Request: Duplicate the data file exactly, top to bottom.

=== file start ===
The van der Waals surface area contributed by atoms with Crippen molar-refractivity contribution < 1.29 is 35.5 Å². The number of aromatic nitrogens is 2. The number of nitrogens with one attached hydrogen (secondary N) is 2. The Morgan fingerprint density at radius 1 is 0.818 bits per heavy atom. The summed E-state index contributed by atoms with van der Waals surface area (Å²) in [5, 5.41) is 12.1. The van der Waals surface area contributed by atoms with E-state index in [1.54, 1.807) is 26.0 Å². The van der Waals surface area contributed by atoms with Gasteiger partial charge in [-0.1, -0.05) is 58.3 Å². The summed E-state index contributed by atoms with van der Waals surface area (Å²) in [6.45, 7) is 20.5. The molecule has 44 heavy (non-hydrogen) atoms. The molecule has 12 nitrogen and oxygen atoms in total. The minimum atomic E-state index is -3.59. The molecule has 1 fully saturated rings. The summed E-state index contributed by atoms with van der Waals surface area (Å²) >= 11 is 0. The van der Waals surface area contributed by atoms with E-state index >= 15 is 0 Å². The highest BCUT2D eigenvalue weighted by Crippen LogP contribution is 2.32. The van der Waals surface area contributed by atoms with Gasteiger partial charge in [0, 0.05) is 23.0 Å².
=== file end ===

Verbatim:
The van der Waals surface area contributed by atoms with Crippen molar-refractivity contribution < 1.29 is 35.5 Å². The number of aromatic nitrogens is 2. The number of nitrogens with one attached hydrogen (secondary N) is 2. The Morgan fingerprint density at radius 1 is 0.818 bits per heavy atom. The summed E-state index contributed by atoms with van der Waals surface area (Å²) in [5, 5.41) is 12.1. The van der Waals surface area contributed by atoms with E-state index in [1.54, 1.807) is 26.0 Å². The van der Waals surface area contributed by atoms with Gasteiger partial charge in [-0.1, -0.05) is 58.3 Å². The summed E-state index contributed by atoms with van der Waals surface area (Å²) in [6.45, 7) is 20.5. The molecule has 44 heavy (non-hydrogen) atoms. The molecule has 12 nitrogen and oxygen atoms in total. The minimum atomic E-state index is -3.59. The molecule has 1 fully saturated rings. The summed E-state index contributed by atoms with van der Waals surface area (Å²) >= 11 is 0. The van der Waals surface area contributed by atoms with E-state index >= 15 is 0 Å². The highest BCUT2D eigenvalue weighted by Crippen LogP contribution is 2.32. The van der Waals surface area contributed by atoms with Gasteiger partial charge in [0, 0.05) is 23.0 Å².